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2 posts from April 2013

26 April 2013

They Could be Heroes: Architects and the Housing Crisis

The planning minister has bugged my studio: Nick Boles exhorted developers this week to build beautiful places. You heard it here first. Well maybe not, but that's my story. While the "housing crisis" is complex at least aesthetics have finally become part of the debate.

Here's quite an interesting article about the commercialisation of the architecture profession - watch out Portland Place - and the commodification of architecture itself:


Quite exciting stuff, especially in the week that Zaha Hadid won Business Woman of the Year (is there a Business Man of the Year???). The housing crisis presents a once in a lifetime opportunity for architects to be the heroes of the piece and quite literally save the country.

The Case Study programme of the post WW2 period in California is surely an inspiring template when it comes to revolutionising the way we think about the buildings we live in (and their location). At the same time we would do well to study the causes of this "crisis": population growth and social mores.

The more people, and the more people living singularly or in smaller "units", the more homes that need to be created, along with all the associated infrastructure.

As we are not the only creatures on this planet is it really acceptable to address the "housing crisis' from one end only, that of building more homes, and not to also think of creative, positive ways to manage what has created a pressure on housing in the first place?

Sadly it feels like discussion of the drivers behind population growth, and even the benefits of the family, though inextricably connected to the issue of housing, is mean spirited, smacking of xenophobia and social engineering. And yet a problem can only be throughly solved if it is thoroughly understood, as any designer or architect will tell you.

12 April 2013

buildings that break your heart

When I was 14 years old I spent what-feels-like-a-whole summer now, but was probably only 3 maybe 2 weeks, in a place called Abbotsbury in West Dorset with my Grandmother.


Those few weeks were amongst the most joyful of my "growing-up" and, on reflection, a kind of going-away party for my childhood. 


Abbotsbury is on the coast, in fact on the famous geological phenomenon that is Chesil Beach, and by any estimation is chocolate-box pretty. Back in 1981 it was still very much an agricultural village.

My grandmother had gone to Abbotsbury to live with her brother, my Great Uncle Charlie, a year or so previously. Both widowed it made sense for these two siblings, who clearly loved each other's company, to keep each other company. And they did, with much fun had on whist drives at The Swan and gardening in their allotment. 


Charlie had long past retired from his post as stationmaster at Abbotsbury Station, lost to Beeching back in 1952, and lived in a cottage in the village belonging to the Estate, that is the Ilchester Estates, owners of Abbotsbury, plus quite a bit more of Dorset, not to mention West London, namely Holland Park.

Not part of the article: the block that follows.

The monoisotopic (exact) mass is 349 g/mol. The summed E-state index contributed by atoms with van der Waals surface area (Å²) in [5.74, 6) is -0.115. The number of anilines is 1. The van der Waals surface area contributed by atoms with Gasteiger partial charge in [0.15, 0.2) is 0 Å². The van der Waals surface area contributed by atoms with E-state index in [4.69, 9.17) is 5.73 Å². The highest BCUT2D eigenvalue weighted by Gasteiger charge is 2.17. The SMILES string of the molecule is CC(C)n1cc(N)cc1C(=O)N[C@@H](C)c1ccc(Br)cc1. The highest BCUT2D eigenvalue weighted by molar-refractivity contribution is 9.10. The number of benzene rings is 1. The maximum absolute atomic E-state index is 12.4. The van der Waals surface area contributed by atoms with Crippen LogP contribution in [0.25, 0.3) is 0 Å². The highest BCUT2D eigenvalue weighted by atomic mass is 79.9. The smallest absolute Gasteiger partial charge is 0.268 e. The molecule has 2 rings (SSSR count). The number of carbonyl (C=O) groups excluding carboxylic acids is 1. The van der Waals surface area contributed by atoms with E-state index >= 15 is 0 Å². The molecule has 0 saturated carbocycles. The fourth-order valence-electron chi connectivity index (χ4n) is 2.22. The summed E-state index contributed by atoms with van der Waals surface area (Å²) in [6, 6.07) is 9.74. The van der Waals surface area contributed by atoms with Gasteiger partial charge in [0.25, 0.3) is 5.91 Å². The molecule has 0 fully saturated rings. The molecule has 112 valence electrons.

When Charlie died in the Spring of '81 it seemed like  a good idea that I visit that Summer: my Mother was doubtless glad of some respite from a teenager and my Grandmother ceased to be alone. At least for a while.

So the cottage I stayed in with my Grandmother was in fact Charlie's. Though in reality it belonged to "the Estate", whose rent was paid at the Estate Office in the village every month.

Living in East Devon now it's a short distance to Abbotsbury, and one of my favourite haunts, the Sub-Tropical Gardens, where even on a Winter's day you can imagine yourself in the Caribbean, at least if you're inside the plantation style restaurant. And maybe have a glass of wine or three.

Turning up in Abbotsbury recently my love and I made the usual pilgrimage to Rosemary Lane, the site of my Grandmother's cottage, and as we stood there the owners returned from a trip out. We explained why we were staring at their home and in turn they told us that the cottage had that day gone on the market for sale and would we like a tour. We of course accepted (lovely, lovely owners).

What followed was, well, I fumble for the words to explain that dreamy visit.

Arranged over two floors my Grandmother's home consisted of no more than 350 sq ft, 219 square feet on the ground floor with the rest upstairs. (This is but a third of the cottage now for sale, the adjacent and larger property having been connected to make one dwelling.)

With the bathroom - well loo and a basin outside - the kitchen was then confined to a section of the ground floor of mainly dining/living room, with massive fireplace. Upstairs were two bedrooms.

From the back garden you can see St Catherine's Chapel, far away on the hill, and to the right I could see in my mind's eye my Uncle Charlie's ridiculous, fabulous gladioli.

Tears inevitably flowed. 

Though my business is buildings it's amazing to me how powerfully buildings - even the simplest - grab our hearts....even for a lifetime. 

For a sneak peak at this piece of heaven go to http://www.primelocation.com/for-sale/details/28142711?search_identifier=d25cfcea0c446695b801d5a1f6a6578c

And do visit Abbotsbury for everything above plus The Swannery and a breathtaking Tithe Barn.